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Insurers warn against staggering medical costs abroad

Insurers warn against staggering medical costs abroad

Insurers warn against staggering medical costs abroad Some holidaymakers still risk going overseas without travel insurance, the Association of British Insurers (ABI) said as it warned about staggering medical costs abroad.
 
Citing data from the Association of British Travel Agents, the ABI said 22% of people are now travelling abroad uninsured.
 
Mark Shepherd, ABI manager for general insurance, said that overseas travellers should always take out appropriate travel insurance for the duration of their trip.
 
Holidaymakers should also always declare medical conditions when they take out their policies, Shepherd added.
 
“Travel insurance should not be an after-thought, but the first thing you arrange after booking any overseas trip,” he said.
 
“While most travellers enjoy trouble-free holidays, falling ill abroad can be very stressful without the added worry about how you will pay for potentially very expensive medical bills.”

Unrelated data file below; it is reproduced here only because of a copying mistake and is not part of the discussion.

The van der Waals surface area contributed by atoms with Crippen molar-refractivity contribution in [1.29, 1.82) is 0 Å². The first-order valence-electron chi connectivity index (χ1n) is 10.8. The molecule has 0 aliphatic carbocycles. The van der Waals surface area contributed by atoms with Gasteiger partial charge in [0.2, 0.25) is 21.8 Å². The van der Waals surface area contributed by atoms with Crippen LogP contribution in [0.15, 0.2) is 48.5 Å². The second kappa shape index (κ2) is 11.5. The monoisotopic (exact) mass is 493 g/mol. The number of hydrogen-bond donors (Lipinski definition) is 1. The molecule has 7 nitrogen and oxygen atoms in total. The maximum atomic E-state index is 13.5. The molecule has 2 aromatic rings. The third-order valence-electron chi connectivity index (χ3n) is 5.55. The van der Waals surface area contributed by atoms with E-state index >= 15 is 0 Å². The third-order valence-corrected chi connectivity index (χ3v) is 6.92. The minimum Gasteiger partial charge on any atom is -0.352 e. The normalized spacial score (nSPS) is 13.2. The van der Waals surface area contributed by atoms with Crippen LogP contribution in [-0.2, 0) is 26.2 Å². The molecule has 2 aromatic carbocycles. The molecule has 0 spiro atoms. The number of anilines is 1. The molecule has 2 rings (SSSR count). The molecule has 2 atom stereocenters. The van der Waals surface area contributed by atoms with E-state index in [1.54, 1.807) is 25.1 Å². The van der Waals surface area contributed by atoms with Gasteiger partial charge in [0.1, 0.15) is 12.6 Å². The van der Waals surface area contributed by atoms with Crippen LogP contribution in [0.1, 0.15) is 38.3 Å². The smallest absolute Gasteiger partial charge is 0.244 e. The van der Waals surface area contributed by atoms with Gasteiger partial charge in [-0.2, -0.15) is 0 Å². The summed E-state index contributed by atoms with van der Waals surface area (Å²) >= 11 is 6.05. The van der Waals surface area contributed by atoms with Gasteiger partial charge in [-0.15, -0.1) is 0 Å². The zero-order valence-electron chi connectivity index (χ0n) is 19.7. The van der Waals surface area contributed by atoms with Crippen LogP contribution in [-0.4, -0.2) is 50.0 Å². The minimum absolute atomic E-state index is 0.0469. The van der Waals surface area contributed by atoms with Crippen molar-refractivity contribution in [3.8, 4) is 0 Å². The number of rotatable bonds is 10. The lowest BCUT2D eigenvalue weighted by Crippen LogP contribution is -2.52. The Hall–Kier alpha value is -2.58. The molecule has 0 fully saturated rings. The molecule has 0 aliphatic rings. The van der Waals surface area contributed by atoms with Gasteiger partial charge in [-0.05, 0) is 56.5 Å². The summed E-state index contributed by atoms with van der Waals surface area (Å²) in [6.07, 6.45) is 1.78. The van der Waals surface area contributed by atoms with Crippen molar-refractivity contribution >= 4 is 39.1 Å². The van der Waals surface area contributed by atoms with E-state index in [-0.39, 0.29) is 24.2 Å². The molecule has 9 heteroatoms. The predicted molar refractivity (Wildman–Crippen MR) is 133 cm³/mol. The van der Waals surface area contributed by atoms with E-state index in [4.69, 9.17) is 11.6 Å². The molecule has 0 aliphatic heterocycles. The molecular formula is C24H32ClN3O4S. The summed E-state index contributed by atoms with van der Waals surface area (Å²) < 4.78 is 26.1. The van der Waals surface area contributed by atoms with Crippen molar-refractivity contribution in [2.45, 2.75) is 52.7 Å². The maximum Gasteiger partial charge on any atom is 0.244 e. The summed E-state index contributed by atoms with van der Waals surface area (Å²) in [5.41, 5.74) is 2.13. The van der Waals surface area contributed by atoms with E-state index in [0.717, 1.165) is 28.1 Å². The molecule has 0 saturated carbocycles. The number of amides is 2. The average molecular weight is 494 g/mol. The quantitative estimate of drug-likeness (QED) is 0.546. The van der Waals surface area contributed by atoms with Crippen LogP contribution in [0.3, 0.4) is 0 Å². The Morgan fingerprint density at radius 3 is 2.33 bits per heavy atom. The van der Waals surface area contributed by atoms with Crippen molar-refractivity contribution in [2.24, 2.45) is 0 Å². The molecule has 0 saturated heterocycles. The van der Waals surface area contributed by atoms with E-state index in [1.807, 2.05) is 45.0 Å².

The ABI said the average travel insurance claim is just over £700. However, emergency medical and repatriation costs when travelling overseas can be much higher.
 
The industry body said the cost of some overseas medical treatments can be more than the price of the average UK house of £211,000.
 
For example, an insurer recently paid a medical bill of £322,000 for treating a swollen blood vessel in the brain.
 
According to the ABI, insurers are helping over 3,000 people a week who need emergency medical care while travelling abroad.
 
 
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